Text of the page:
I know this goes against the prevailing conventional wisdom that Scouting is about risk avoidance - that the nanny method is better than the patrol method, that it is wiser to ban power tools and ladders than teach scouts how to safely use them, that Train 'em Trust 'em has no place in Scouting. No, Scouting is about risk management.  We teach scouts how to make fire not run from it, to swim so they can go in deep water, ...to Be Prepared not Shelter Scared.

I will not go silently onto the internet and give up on Scouting or Summer 2020 or wait until a vaccine arrives 18 - 24 months from now.

My $0.01,

Edited by RememberSchiff
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It just seems ironic that scouting, which is primarily about being in the outdoors, which in turn is all about getting away from society, which is just an old fashioned way of saying social distancing, is struggling to figure out what to do.

If summer camp doesn't work then go for a hike. I am doing a lot of hiking these days. If I had young children around we'd be camping. The patrol model is ideal. Do things as a patrol. Minimize crossings between patrols. Have faith that scouts have the imagination to make fun from sticks, mud and rope. They don't need a dining hall and a shooting range. Some day those will seem like a luxury, but for now, stick with the basics and 6'. What they really need is confidence and knowledge to take care of themselves in the outdoors. That way the patrol can have fun while scouts keep their 6' bubbles. Make a game of it.

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This difference between family camping and hiking and patrol camping is that a family comes from the same family and household.  A family will have already infected each other at home.  With a group, there is a potential for one person to spread it to others and then they all return and spread it to more people.   While Scouting might be about the outdoors, there are still situations that lead to close contact which leads to transmission of the virus, such as travelling to and from the campsite in the same car, cooking with the same utensils, using a single camp wide restroom, sharing a tent, and sitting close to each other for activities.    Care still must be taken.   Many states are asking visitors to state parks to always wear a mask.  

When the situation eases, patrol level camping will be viable much earlier than gathering a large troop, and certainly earlier than summer camps that continual mix people in close contact from multiple areas.   If any summer camps try to proceed, I would hope that they switch to a patrol based experience in which the patrol takes the same merit badges, eats together at their own campsite, and generally avoids interacting with other groups.

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I am all for building ourselves up to troop level in the longer term by starting with smaller group activities.  The biggest hurdle at this point is having a place to do it.  From what I am seeing around New England, state campgrounds are going to begin opening later in June, but with limitations- no group sites available, and no "gathering areas" open (playgrounds, observation areas, waterfronts, etc.).  Two minimal camping areas we have used in the past have not given any indication they will allow overnight usage at this point, though we are keeping in contact with them hoping in the second half of July they will allow them for single unit usage and we are planning for patrol level groups to use them.  I'm still waiting to see with many of the scout properties if summer camp is not doable, will they be allowing unit usage on a diminished capacity basis.  So far, my research is telling me that the few that have said anything about summer beyond "summer camp is not happening" have given some statement they hope to run weekend activities (no overnights, and with smaller numbers, by advanced signup only).  My son and another member of his Crew are planning some day trips for june, presuming our Council doesn't clamp down on Scouting activities beyond May.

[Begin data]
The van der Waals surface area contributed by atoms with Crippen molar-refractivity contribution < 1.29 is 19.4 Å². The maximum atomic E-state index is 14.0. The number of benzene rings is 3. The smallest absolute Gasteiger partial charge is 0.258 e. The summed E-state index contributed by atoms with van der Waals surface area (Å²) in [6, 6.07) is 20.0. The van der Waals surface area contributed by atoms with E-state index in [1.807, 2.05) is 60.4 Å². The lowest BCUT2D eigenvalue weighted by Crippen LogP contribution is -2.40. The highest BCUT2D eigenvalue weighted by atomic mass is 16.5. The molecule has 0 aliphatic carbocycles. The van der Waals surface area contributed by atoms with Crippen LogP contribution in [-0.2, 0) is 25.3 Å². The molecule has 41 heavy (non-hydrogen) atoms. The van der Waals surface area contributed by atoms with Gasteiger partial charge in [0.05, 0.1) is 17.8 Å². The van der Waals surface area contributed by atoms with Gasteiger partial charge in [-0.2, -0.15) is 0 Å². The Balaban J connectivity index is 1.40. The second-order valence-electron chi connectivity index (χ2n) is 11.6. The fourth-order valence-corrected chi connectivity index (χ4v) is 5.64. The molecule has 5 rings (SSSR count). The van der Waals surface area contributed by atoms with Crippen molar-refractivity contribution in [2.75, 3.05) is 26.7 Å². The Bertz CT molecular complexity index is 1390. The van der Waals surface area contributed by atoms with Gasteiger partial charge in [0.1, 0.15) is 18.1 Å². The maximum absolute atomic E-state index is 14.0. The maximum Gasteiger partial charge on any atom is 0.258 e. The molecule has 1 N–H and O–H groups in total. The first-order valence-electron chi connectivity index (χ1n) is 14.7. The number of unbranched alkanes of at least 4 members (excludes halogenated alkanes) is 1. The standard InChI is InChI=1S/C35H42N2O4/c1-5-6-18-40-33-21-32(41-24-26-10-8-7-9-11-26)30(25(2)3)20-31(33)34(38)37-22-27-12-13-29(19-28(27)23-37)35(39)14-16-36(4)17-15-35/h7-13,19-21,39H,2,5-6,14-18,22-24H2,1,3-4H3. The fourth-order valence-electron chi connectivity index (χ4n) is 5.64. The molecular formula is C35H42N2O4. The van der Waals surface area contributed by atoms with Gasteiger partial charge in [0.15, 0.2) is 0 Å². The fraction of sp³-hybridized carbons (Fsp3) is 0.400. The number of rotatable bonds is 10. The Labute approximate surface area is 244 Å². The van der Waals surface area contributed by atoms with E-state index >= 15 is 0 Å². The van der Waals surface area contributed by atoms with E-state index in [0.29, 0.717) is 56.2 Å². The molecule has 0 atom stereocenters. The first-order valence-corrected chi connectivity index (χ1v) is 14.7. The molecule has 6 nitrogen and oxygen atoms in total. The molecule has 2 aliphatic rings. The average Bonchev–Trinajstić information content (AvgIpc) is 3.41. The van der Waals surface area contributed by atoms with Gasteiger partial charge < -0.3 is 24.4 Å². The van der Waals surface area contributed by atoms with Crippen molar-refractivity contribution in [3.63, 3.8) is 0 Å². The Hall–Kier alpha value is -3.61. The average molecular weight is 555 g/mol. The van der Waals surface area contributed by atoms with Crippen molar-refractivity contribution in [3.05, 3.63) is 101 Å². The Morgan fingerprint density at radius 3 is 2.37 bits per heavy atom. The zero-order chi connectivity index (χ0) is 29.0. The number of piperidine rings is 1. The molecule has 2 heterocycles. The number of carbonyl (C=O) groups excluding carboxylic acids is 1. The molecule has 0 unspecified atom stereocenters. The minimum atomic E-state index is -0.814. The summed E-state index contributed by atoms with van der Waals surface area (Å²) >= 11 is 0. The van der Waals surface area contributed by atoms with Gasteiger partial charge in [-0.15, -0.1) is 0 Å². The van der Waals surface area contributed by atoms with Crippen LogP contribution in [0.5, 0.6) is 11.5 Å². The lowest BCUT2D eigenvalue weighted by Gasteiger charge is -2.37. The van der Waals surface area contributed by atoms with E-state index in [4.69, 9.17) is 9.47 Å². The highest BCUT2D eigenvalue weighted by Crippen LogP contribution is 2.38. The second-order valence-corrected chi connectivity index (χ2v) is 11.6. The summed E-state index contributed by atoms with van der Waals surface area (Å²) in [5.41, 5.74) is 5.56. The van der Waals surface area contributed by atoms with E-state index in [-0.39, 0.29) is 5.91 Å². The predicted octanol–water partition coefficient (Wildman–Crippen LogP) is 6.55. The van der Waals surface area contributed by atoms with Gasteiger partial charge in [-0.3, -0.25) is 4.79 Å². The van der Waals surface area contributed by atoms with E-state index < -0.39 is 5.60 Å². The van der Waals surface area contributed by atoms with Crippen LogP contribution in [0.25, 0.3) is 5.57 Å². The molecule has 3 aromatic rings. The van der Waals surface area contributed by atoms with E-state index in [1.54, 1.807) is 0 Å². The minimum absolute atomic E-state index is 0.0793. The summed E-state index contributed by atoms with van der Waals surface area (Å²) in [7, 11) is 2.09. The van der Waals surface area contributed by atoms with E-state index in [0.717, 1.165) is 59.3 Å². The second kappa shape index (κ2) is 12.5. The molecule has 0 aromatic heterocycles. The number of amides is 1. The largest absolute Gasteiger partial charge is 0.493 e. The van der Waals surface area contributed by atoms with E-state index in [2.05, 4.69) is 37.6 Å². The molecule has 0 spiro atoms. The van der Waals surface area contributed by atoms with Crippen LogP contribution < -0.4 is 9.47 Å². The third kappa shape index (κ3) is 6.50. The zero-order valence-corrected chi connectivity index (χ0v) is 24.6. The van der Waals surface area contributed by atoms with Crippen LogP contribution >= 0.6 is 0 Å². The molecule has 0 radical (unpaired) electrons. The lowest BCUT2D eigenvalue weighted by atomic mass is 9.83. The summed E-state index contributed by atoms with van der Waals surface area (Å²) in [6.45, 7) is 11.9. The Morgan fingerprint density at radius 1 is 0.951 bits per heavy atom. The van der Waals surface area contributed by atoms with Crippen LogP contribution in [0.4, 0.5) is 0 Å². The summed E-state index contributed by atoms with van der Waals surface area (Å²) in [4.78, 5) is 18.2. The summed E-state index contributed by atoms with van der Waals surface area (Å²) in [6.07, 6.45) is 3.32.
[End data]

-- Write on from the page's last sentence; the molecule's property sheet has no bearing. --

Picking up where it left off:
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1 hour ago, BBQ said:

This difference between family camping and hiking and patrol camping is that a family comes from the same family and household. 

Yes, I agree with you. OTOH, we teach scouts how to shoot guns safely.

2 hours ago, BBQ said:

there are still situations that lead to close contact which leads to transmission of the virus, such as travelling to and from the campsite in the same car, cooking with the same utensils, using a single camp wide restroom, sharing a tent, and sitting close to each other for activities.    Care still must be taken.   Many states are asking visitors to state parks to always wear a mask.  

Traveling: Hike or Camp nearby and have mom or dad drop you off and pick you up. Cooking: Bring your own backpacking stove and gear. Better yet, learn how to do no-cooking meals. Restrooms: Use the National Forest or BLM land. Tents, bring your own, preferably that you've made from a tarp, wood stakes and rope. These campouts do not need to be exotic. To be honest, starting with someone's big back yard would be great. Have each scout clean the bathroom after they use it. Sitting too close: Make a game of it. This could be a good memory.

I agree that this will increase the risk of exposure. And maybe now is not the time to try this. It really depends on what the rules are as well as everyone's comfort level in the patrol. I've seen some parents in my neighborhood select a small group of friends for their kids that will play with each other and no others. It's worth considering this idea as it will still limit how far the virus could spread. It's the poor man's version of contact tracing. Speaking of which, when we finally do have contact tracing this could be a great way to limit exposure and still have some fun.